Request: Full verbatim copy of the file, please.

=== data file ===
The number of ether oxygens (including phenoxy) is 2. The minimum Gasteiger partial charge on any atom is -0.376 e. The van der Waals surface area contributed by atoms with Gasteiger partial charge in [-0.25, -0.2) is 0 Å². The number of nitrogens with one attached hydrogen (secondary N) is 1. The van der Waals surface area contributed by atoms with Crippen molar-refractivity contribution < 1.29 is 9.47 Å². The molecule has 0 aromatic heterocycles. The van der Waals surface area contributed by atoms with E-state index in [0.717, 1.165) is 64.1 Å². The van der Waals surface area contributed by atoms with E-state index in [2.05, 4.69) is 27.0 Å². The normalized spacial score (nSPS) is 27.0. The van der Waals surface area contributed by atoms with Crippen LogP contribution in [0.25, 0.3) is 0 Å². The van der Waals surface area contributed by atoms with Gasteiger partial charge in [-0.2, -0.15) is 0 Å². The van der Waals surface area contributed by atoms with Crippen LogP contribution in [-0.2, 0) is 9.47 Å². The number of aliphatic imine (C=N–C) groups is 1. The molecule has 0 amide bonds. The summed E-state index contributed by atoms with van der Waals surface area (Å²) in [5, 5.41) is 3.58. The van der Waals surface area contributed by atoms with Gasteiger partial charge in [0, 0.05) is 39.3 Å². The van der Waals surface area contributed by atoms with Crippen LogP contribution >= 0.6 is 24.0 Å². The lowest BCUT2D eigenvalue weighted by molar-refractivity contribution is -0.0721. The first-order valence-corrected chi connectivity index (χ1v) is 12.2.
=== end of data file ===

The number of ether oxygens (including phenoxy) is 2. The minimum Gasteiger partial charge on any atom is -0.376 e. The van der Waals surface area contributed by atoms with Gasteiger partial charge in [-0.25, -0.2) is 0 Å². The number of nitrogens with one attached hydrogen (secondary N) is 1. The van der Waals surface area contributed by atoms with Crippen molar-refractivity contribution < 1.29 is 9.47 Å². The molecule has 0 aromatic heterocycles. The van der Waals surface area contributed by atoms with E-state index in [0.717, 1.165) is 64.1 Å². The van der Waals surface area contributed by atoms with E-state index in [2.05, 4.69) is 27.0 Å². The normalized spacial score (nSPS) is 27.0. The van der Waals surface area contributed by atoms with Crippen LogP contribution in [0.25, 0.3) is 0 Å². The van der Waals surface area contributed by atoms with Gasteiger partial charge in [-0.2, -0.15) is 0 Å². The van der Waals surface area contributed by atoms with Crippen LogP contribution in [-0.2, 0) is 9.47 Å². The number of aliphatic imine (C=N–C) groups is 1. The molecule has 0 amide bonds. The summed E-state index contributed by atoms with van der Waals surface area (Å²) in [5, 5.41) is 3.58. The van der Waals surface area contributed by atoms with Gasteiger partial charge in [0, 0.05) is 39.3 Å². The van der Waals surface area contributed by atoms with Crippen LogP contribution >= 0.6 is 24.0 Å². The lowest BCUT2D eigenvalue weighted by molar-refractivity contribution is -0.0721. The first-order valence-corrected chi connectivity index (χ1v) is 12.2.